An unmanned rocket has blasted off from NASA's Wallops Flight Facility in Virginia in the US, with a robotic explorer on a mission to investigate the moon dust and atmosphere.
Called The Lunar Atmosphere and Dust Environment Explorer, or LADEE, the moon-orbiting craft will measure the thin lunar atmosphere.
Scientists want to learn the composition of the moon's ever-so-delicate atmosphere and how it might change over time and whether dust actually levitates from the lunar surface.
Unlike the quick three-day Apollo flights to the moon, the LADEE will take a full month to get there. The six-month mission costs $280m.
It will orbit Earth's closest neighbour for a few months, analysing the ever-so-delicate atmosphere and lunar dust.
An Air Force Minotaur rocket, built by Orbital Sciences Corp., is providing the ride.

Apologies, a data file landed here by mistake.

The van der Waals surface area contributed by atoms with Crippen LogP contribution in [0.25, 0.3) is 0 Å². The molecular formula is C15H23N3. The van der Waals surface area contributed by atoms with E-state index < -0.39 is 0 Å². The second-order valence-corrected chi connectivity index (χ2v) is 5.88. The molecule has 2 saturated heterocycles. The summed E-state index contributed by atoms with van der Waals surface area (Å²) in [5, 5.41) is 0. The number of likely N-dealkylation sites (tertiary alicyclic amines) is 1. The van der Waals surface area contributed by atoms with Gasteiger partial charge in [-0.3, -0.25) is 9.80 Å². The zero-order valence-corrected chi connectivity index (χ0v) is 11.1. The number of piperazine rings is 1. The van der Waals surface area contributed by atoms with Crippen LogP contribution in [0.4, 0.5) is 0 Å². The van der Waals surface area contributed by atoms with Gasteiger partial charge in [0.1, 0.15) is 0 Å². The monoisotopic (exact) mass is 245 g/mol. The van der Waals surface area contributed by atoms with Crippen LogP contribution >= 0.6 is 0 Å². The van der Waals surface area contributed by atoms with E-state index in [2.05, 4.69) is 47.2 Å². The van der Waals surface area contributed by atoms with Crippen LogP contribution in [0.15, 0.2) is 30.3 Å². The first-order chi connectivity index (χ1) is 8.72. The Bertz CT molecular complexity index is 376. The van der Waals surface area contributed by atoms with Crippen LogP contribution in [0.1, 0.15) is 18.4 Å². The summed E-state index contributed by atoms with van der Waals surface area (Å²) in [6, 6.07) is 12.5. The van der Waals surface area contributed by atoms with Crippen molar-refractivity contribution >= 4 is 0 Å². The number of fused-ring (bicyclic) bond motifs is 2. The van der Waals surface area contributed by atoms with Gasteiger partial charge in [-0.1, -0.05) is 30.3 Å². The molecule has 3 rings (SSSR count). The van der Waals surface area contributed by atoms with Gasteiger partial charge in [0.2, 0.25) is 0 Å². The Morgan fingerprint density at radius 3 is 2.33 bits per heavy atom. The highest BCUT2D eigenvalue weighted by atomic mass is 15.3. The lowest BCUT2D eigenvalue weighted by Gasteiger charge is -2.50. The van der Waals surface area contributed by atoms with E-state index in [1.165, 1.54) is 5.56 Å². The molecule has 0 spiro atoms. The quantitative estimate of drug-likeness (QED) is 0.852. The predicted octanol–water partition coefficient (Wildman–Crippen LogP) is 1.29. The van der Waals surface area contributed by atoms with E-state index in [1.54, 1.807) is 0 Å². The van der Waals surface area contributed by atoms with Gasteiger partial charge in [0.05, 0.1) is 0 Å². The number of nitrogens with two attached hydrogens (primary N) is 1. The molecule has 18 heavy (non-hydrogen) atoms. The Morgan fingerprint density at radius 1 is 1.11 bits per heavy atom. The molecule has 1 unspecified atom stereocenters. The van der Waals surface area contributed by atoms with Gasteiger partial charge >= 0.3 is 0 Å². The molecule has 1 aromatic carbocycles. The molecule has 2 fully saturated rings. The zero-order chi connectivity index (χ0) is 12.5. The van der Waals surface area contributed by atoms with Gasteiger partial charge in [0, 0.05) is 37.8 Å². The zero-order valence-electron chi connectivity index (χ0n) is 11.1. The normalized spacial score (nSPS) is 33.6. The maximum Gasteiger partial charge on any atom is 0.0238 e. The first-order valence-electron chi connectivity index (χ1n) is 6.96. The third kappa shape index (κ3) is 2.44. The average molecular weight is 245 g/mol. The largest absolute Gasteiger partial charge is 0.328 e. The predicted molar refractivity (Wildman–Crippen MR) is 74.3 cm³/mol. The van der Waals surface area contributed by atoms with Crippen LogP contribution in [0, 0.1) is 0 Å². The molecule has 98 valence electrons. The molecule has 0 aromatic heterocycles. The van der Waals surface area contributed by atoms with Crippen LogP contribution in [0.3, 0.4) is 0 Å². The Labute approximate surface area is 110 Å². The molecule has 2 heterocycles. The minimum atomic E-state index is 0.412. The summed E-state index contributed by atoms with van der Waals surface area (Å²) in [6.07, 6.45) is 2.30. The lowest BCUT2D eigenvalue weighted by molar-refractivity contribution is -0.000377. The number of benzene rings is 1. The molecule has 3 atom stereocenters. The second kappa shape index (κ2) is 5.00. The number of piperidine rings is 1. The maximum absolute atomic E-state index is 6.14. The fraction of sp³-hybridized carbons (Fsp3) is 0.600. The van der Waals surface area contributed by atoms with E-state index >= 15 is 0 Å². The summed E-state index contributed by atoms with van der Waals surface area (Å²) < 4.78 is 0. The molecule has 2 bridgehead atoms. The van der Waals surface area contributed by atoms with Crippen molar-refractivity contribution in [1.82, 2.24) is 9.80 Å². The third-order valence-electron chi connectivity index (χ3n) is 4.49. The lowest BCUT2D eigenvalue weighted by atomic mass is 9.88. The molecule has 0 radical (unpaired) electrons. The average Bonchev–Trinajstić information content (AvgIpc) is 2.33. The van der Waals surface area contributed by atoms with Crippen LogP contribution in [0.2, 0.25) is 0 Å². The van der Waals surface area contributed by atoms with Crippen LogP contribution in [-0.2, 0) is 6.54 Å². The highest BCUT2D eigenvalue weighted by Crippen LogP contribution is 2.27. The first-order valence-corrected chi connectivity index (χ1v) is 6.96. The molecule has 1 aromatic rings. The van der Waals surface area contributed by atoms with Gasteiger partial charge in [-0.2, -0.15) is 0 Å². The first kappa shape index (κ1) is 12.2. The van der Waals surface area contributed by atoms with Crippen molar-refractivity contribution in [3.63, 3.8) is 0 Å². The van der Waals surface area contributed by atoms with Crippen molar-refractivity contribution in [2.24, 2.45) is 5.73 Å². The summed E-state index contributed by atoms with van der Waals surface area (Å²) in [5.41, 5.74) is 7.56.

This will be the first moonshot from Virginia. All but one of NASA's approximately 40 moon missions, including the manned Apollo flights of the late 1960s and early 1970s, originated from Cape Canaveral, Florida.
The most recent were the twin Grail spacecraft launched two years ago. The lone exception, Clementine, a military-NASA venture, rocketed away from Southern California in 1994.
The soaring Minotaur rocket should be visible along much of the East Coast as far south as South Carolina, as far north as Maine and as far west as Pittsburgh.
The mission will last six months and end with a suicide plunge into the moon for LADEE, which is about the size of a small car.